The following month at the sickle cell clinic, the medical team congratulates him on his successful problem-solving. Shaun asks the nurse in private if he could pass sickle cell anemia to his children. They discuss the fact that Shaun is sexually active with his girlfriend; the nurse provides contraception counseling. After this visit, Shaun starts to think about applying to a health professions program at the community college for next fall and considers the idea of working for a sickle cell program someday.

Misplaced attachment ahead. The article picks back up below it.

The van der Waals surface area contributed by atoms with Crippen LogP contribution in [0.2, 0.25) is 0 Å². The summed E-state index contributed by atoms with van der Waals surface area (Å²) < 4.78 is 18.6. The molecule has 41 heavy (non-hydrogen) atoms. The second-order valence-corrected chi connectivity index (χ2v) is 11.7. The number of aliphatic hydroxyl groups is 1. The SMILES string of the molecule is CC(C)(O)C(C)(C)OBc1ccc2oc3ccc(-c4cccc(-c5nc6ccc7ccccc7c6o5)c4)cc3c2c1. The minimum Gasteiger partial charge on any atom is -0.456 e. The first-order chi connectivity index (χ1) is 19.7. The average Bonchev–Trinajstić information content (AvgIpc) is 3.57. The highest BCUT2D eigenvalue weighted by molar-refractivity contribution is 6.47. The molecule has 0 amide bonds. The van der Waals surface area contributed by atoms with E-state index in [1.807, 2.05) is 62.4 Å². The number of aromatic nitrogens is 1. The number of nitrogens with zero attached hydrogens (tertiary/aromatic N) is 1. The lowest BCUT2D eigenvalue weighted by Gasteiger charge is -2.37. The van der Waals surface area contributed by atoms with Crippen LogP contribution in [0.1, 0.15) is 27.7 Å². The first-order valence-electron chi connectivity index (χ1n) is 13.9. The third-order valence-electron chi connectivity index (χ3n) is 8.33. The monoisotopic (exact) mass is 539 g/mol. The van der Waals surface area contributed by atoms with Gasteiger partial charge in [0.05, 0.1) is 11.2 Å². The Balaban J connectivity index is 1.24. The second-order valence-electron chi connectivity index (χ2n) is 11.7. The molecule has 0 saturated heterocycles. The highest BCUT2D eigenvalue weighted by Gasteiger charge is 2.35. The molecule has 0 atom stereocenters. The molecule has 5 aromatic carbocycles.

Children with medical complexity are at a high risk for adverse medical, developmental, psychosocial, and family outcomes1 and have functional limitations that may be associated with transient deficits or long-term disability.2 Chronic illness and disability place demands on children and families that may strain their personal resilience, economic resources, and social capital. Medical and social complexity are intertwined; social determinants of health may add considerable complexity even when the biomedical profile does not meet the definition of medically complex. Consider the following 2 children: 1 is a medically complex child, a toddler who was born prematurely and has cerebral palsy and respiratory, gastrointestinal, and cognitive issues; the other is a second-grade child who carries a single medical diagnosis of type 1 diabetes whose mother is a single parent with limited English proficiency and works 2 low-wage jobs. Although the intensity of their tertiary medical care needs may differ substantially, these children face an overlapping set of health-related challenges. For this reason, we include both medical and social complexity in our definition of children with complex chronic conditions. The case of Shaun, an adolescent with sickle cell anemia, demonstrates this interplay between medical and social factors.